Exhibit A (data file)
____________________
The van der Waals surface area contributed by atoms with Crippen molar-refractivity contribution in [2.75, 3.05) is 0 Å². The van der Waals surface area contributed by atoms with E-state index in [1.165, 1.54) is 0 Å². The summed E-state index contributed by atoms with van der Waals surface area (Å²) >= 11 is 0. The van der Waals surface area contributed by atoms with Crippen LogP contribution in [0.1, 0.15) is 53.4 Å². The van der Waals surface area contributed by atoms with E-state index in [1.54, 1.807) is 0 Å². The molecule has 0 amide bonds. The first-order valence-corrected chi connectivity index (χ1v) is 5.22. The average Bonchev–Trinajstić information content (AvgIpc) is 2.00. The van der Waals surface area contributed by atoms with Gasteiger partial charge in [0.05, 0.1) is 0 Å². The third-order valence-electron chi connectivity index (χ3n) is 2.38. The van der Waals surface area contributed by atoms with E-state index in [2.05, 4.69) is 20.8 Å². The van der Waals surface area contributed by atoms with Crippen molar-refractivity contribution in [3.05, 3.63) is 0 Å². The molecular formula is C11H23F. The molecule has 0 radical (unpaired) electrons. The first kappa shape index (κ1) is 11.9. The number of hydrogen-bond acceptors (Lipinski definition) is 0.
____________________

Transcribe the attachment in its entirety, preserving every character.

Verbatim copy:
The van der Waals surface area contributed by atoms with Crippen molar-refractivity contribution in [2.75, 3.05) is 0 Å². The van der Waals surface area contributed by atoms with E-state index in [1.165, 1.54) is 0 Å². The summed E-state index contributed by atoms with van der Waals surface area (Å²) >= 11 is 0. The van der Waals surface area contributed by atoms with Crippen LogP contribution in [0.1, 0.15) is 53.4 Å². The van der Waals surface area contributed by atoms with E-state index in [1.54, 1.807) is 0 Å². The molecule has 0 amide bonds. The first-order valence-corrected chi connectivity index (χ1v) is 5.22. The average Bonchev–Trinajstić information content (AvgIpc) is 2.00. The van der Waals surface area contributed by atoms with Gasteiger partial charge in [0.05, 0.1) is 0 Å². The third-order valence-electron chi connectivity index (χ3n) is 2.38. The van der Waals surface area contributed by atoms with E-state index in [2.05, 4.69) is 20.8 Å². The van der Waals surface area contributed by atoms with Crippen molar-refractivity contribution in [3.05, 3.63) is 0 Å². The molecular formula is C11H23F. The molecule has 0 radical (unpaired) electrons. The first kappa shape index (κ1) is 11.9. The number of hydrogen-bond acceptors (Lipinski definition) is 0.